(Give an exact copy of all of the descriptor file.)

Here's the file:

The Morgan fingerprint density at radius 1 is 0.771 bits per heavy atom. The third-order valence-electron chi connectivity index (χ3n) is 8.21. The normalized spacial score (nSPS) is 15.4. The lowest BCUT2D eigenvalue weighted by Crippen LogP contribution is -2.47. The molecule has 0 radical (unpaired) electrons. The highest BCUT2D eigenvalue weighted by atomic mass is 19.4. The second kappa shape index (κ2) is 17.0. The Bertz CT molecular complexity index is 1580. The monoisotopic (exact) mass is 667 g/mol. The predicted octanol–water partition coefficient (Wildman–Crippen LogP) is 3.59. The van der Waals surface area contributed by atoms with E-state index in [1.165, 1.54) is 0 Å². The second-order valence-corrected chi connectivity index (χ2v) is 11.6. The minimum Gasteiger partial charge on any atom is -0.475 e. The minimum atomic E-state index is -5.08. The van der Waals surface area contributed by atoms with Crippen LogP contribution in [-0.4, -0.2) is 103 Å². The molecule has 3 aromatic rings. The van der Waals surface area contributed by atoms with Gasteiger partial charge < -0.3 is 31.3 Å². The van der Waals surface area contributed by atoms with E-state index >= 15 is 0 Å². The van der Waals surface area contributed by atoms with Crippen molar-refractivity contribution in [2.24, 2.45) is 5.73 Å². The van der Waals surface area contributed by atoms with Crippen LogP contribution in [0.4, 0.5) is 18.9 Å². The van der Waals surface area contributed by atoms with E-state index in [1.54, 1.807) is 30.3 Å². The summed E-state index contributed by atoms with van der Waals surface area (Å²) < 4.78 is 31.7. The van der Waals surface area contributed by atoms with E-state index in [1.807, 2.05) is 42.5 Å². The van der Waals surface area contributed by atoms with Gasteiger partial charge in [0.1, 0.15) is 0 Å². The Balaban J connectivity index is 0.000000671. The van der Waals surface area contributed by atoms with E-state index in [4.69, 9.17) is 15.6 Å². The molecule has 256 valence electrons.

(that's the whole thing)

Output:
The Morgan fingerprint density at radius 1 is 0.771 bits per heavy atom. The third-order valence-electron chi connectivity index (χ3n) is 8.21. The normalized spacial score (nSPS) is 15.4. The lowest BCUT2D eigenvalue weighted by Crippen LogP contribution is -2.47. The molecule has 0 radical (unpaired) electrons. The highest BCUT2D eigenvalue weighted by atomic mass is 19.4. The second kappa shape index (κ2) is 17.0. The Bertz CT molecular complexity index is 1580. The monoisotopic (exact) mass is 667 g/mol. The predicted octanol–water partition coefficient (Wildman–Crippen LogP) is 3.59. The van der Waals surface area contributed by atoms with E-state index in [1.165, 1.54) is 0 Å². The second-order valence-corrected chi connectivity index (χ2v) is 11.6. The minimum Gasteiger partial charge on any atom is -0.475 e. The minimum atomic E-state index is -5.08. The van der Waals surface area contributed by atoms with Crippen LogP contribution in [-0.4, -0.2) is 103 Å². The molecule has 3 aromatic rings. The van der Waals surface area contributed by atoms with Gasteiger partial charge < -0.3 is 31.3 Å². The van der Waals surface area contributed by atoms with E-state index >= 15 is 0 Å². The van der Waals surface area contributed by atoms with Crippen molar-refractivity contribution in [2.24, 2.45) is 5.73 Å². The van der Waals surface area contributed by atoms with Crippen LogP contribution in [0.4, 0.5) is 18.9 Å². The van der Waals surface area contributed by atoms with E-state index in [1.54, 1.807) is 30.3 Å². The summed E-state index contributed by atoms with van der Waals surface area (Å²) < 4.78 is 31.7. The van der Waals surface area contributed by atoms with E-state index in [1.807, 2.05) is 42.5 Å². The van der Waals surface area contributed by atoms with Gasteiger partial charge in [0.1, 0.15) is 0 Å². The Balaban J connectivity index is 0.000000671. The van der Waals surface area contributed by atoms with E-state index in [4.69, 9.17) is 15.6 Å². The molecule has 256 valence electrons.